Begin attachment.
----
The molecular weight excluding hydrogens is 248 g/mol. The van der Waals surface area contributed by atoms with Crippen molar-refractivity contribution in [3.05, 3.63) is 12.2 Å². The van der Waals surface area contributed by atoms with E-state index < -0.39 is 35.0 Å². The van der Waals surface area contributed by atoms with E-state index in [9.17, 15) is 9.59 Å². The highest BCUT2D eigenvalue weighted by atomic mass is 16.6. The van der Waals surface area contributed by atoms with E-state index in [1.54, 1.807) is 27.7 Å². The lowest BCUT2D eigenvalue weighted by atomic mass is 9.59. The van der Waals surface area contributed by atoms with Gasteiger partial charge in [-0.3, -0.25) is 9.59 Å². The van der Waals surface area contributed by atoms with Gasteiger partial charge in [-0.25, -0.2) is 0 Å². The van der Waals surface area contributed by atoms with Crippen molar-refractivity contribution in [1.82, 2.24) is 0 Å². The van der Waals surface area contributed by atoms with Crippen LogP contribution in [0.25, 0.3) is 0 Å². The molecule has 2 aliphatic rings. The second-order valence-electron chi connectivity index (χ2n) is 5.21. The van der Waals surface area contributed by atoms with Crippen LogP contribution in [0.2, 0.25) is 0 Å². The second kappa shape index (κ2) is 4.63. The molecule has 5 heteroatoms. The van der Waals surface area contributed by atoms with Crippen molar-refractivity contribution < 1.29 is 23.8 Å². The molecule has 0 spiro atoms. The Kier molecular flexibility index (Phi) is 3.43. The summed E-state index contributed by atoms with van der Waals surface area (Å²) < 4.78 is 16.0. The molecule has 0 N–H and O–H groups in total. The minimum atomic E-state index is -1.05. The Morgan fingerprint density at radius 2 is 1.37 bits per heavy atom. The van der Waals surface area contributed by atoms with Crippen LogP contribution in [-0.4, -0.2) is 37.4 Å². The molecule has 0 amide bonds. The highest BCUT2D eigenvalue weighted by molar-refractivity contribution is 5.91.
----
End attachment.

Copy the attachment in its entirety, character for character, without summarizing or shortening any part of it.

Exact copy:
The molecular weight excluding hydrogens is 248 g/mol. The van der Waals surface area contributed by atoms with Crippen molar-refractivity contribution in [3.05, 3.63) is 12.2 Å². The van der Waals surface area contributed by atoms with E-state index < -0.39 is 35.0 Å². The van der Waals surface area contributed by atoms with E-state index in [9.17, 15) is 9.59 Å². The highest BCUT2D eigenvalue weighted by atomic mass is 16.6. The van der Waals surface area contributed by atoms with E-state index in [1.54, 1.807) is 27.7 Å². The lowest BCUT2D eigenvalue weighted by atomic mass is 9.59. The van der Waals surface area contributed by atoms with Gasteiger partial charge in [-0.3, -0.25) is 9.59 Å². The van der Waals surface area contributed by atoms with Gasteiger partial charge in [-0.25, -0.2) is 0 Å². The van der Waals surface area contributed by atoms with Crippen molar-refractivity contribution in [1.82, 2.24) is 0 Å². The van der Waals surface area contributed by atoms with Crippen LogP contribution in [0.25, 0.3) is 0 Å². The molecule has 2 aliphatic rings. The second-order valence-electron chi connectivity index (χ2n) is 5.21. The van der Waals surface area contributed by atoms with Crippen LogP contribution in [0.2, 0.25) is 0 Å². The second kappa shape index (κ2) is 4.63. The molecule has 5 heteroatoms. The van der Waals surface area contributed by atoms with Crippen molar-refractivity contribution < 1.29 is 23.8 Å². The molecule has 0 spiro atoms. The Kier molecular flexibility index (Phi) is 3.43. The summed E-state index contributed by atoms with van der Waals surface area (Å²) < 4.78 is 16.0. The molecule has 0 N–H and O–H groups in total. The minimum atomic E-state index is -1.05. The Morgan fingerprint density at radius 2 is 1.37 bits per heavy atom. The van der Waals surface area contributed by atoms with Crippen LogP contribution in [-0.4, -0.2) is 37.4 Å². The molecule has 0 amide bonds. The highest BCUT2D eigenvalue weighted by molar-refractivity contribution is 5.91.